You will, without a doubt, endure the pain of a breakup at some point in your life.
It won't be easy, it will hurt like hell, but if you prepare yourself now for what you can expect then, perhaps you can make it easier on yourself. It still won't be a walk in the park, but nothing is a walk in the park except for a walk in the park.
We take you through the stages of destroying your photos of him to "I'm sorry. You look familiar, but I really can't place you."
Day 1: You scream and yell.
You even scream and yell at people who just want to help. Out of rage you kick your wall, destroy some photos, and block your ex on every form of social media there is. You don't even use LinkedIn, because no one does, but you block him there, too. You’ll show him what life without you is really going to feel like.
Day 3: You cry. A lot.
You pick through the trash to tape the photos you destroyed back together, but have little luck thanks to the 48 hours they spent in a pool of pizza sauce. You regret blocking your ex on Facebook, so you unblock them and, in a moment of total insanity, send them a friend request. You're going to get back together, after all. It was just a little fight. Your request is denied, and he blocks you. Maybe you're not getting back together?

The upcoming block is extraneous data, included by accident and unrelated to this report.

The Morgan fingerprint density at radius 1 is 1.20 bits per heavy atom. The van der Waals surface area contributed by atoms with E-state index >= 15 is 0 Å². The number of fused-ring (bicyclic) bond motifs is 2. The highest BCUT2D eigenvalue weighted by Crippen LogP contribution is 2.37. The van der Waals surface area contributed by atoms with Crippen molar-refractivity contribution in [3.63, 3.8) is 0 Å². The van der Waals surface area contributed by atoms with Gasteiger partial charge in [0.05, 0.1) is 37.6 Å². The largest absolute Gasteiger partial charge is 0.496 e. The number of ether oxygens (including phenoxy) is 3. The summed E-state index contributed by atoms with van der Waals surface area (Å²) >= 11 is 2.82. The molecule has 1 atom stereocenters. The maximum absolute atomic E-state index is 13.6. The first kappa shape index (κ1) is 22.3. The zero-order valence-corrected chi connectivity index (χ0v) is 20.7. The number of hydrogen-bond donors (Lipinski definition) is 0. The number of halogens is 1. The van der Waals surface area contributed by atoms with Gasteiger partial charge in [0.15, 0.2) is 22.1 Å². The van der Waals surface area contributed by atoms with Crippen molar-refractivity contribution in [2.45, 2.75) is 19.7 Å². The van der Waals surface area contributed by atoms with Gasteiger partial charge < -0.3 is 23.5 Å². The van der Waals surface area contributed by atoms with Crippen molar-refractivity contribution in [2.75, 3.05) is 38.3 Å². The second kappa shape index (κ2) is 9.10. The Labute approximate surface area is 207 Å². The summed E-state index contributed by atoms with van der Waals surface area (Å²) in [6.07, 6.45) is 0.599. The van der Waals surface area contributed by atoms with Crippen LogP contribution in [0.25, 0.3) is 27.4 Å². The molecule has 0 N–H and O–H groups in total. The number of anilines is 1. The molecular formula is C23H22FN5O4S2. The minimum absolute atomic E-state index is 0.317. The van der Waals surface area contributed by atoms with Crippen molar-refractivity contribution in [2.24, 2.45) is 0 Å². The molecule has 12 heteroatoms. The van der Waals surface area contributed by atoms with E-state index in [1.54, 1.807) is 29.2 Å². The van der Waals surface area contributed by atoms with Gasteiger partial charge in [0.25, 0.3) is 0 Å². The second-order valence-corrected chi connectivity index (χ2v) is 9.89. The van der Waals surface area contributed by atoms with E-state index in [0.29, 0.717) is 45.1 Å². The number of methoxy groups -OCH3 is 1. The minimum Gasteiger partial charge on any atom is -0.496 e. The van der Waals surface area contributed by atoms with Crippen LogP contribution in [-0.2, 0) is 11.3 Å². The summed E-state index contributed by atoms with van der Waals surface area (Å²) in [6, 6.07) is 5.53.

Week 1: You can't get out of bed.
It's OK; you really don't have to and anyone who says otherwise simply doesn’t understand. It's not that you're tired per se; you're just weak from crying and destroying tangible memories. Although it pains you, you want to keep tabs on your ex, as any rational human being would want. You know whomever they date next won't live up to the greatness that is you, but you want to make sure; you have to make sure. You create a fake Facebook account pretending you're a friend from high school and send him a friend request. You are denied. Not just that, but he sends you a Facebook message saying that he knows it's you before blocking your fake profile. You lie; you say it must have been a friend who really cares about you… or something. In your humiliation, you decide it's time for vodka and ice cream. Only Bridget Jones would understand your misery.
Week 3: You've been hungover every day for two weeks.
You tell anyone who will listen how awful your ex is. You know that the majority of your stories are highly exaggerated, but you reason with yourself that it's OK; you're heartbroken. You debate showing up at his work and making a tearful plea to be taken back, but decide you don’t want to show weakness. You then seriously consider showing up at his work simply to make a scene and embarrass him, but realize that’s counterproductive. Instead, you put in an email all the things you want to say, send it, then regret it. You then order a pizza and eat the whole thing, which you also regret the second you're done eating it. So, you make a box of brownies to quell your regret, and eat all of them, too.
Month 1: You need a change.